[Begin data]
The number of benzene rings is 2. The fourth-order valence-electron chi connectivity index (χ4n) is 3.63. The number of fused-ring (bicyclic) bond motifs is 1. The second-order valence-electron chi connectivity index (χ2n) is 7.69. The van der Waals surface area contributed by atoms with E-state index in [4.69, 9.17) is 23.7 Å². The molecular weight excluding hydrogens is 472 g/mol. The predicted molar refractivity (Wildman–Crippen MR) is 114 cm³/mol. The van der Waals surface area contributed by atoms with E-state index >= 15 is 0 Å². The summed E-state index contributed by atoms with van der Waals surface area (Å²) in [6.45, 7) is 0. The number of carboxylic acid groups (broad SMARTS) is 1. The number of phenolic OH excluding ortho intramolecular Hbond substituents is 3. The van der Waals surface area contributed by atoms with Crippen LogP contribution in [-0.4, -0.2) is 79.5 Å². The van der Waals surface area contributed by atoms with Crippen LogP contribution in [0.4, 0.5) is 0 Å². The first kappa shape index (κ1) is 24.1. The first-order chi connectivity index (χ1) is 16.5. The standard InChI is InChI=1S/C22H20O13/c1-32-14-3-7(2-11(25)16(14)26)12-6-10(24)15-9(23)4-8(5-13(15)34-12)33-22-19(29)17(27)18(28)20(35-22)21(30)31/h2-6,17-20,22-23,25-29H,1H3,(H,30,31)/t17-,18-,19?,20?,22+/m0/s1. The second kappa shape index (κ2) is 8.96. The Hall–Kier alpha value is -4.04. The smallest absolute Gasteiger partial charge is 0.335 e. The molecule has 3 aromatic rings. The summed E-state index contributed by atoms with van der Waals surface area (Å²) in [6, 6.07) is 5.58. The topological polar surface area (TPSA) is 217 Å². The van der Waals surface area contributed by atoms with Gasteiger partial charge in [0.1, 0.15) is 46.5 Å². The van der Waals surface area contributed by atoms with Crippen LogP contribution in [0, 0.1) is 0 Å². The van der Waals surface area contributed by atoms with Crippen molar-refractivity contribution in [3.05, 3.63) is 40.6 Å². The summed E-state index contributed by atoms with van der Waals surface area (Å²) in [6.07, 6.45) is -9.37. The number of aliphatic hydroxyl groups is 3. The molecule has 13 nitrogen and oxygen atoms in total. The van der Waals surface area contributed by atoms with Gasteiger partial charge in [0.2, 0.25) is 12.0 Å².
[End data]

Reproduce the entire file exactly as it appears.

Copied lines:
The number of benzene rings is 2. The fourth-order valence-electron chi connectivity index (χ4n) is 3.63. The number of fused-ring (bicyclic) bond motifs is 1. The second-order valence-electron chi connectivity index (χ2n) is 7.69. The van der Waals surface area contributed by atoms with E-state index in [4.69, 9.17) is 23.7 Å². The molecular weight excluding hydrogens is 472 g/mol. The predicted molar refractivity (Wildman–Crippen MR) is 114 cm³/mol. The van der Waals surface area contributed by atoms with E-state index >= 15 is 0 Å². The summed E-state index contributed by atoms with van der Waals surface area (Å²) in [6.45, 7) is 0. The number of carboxylic acid groups (broad SMARTS) is 1. The number of phenolic OH excluding ortho intramolecular Hbond substituents is 3. The van der Waals surface area contributed by atoms with Crippen LogP contribution in [-0.4, -0.2) is 79.5 Å². The van der Waals surface area contributed by atoms with Crippen LogP contribution in [0.4, 0.5) is 0 Å². The first kappa shape index (κ1) is 24.1. The first-order chi connectivity index (χ1) is 16.5. The standard InChI is InChI=1S/C22H20O13/c1-32-14-3-7(2-11(25)16(14)26)12-6-10(24)15-9(23)4-8(5-13(15)34-12)33-22-19(29)17(27)18(28)20(35-22)21(30)31/h2-6,17-20,22-23,25-29H,1H3,(H,30,31)/t17-,18-,19?,20?,22+/m0/s1. The second kappa shape index (κ2) is 8.96. The Hall–Kier alpha value is -4.04. The smallest absolute Gasteiger partial charge is 0.335 e. The molecule has 3 aromatic rings. The summed E-state index contributed by atoms with van der Waals surface area (Å²) in [6, 6.07) is 5.58. The topological polar surface area (TPSA) is 217 Å². The van der Waals surface area contributed by atoms with Gasteiger partial charge in [0.1, 0.15) is 46.5 Å². The van der Waals surface area contributed by atoms with Crippen LogP contribution in [0, 0.1) is 0 Å². The van der Waals surface area contributed by atoms with Crippen molar-refractivity contribution in [3.05, 3.63) is 40.6 Å². The summed E-state index contributed by atoms with van der Waals surface area (Å²) in [6.07, 6.45) is -9.37. The number of aliphatic hydroxyl groups is 3. The molecule has 13 nitrogen and oxygen atoms in total. The van der Waals surface area contributed by atoms with Gasteiger partial charge in [0.2, 0.25) is 12.0 Å².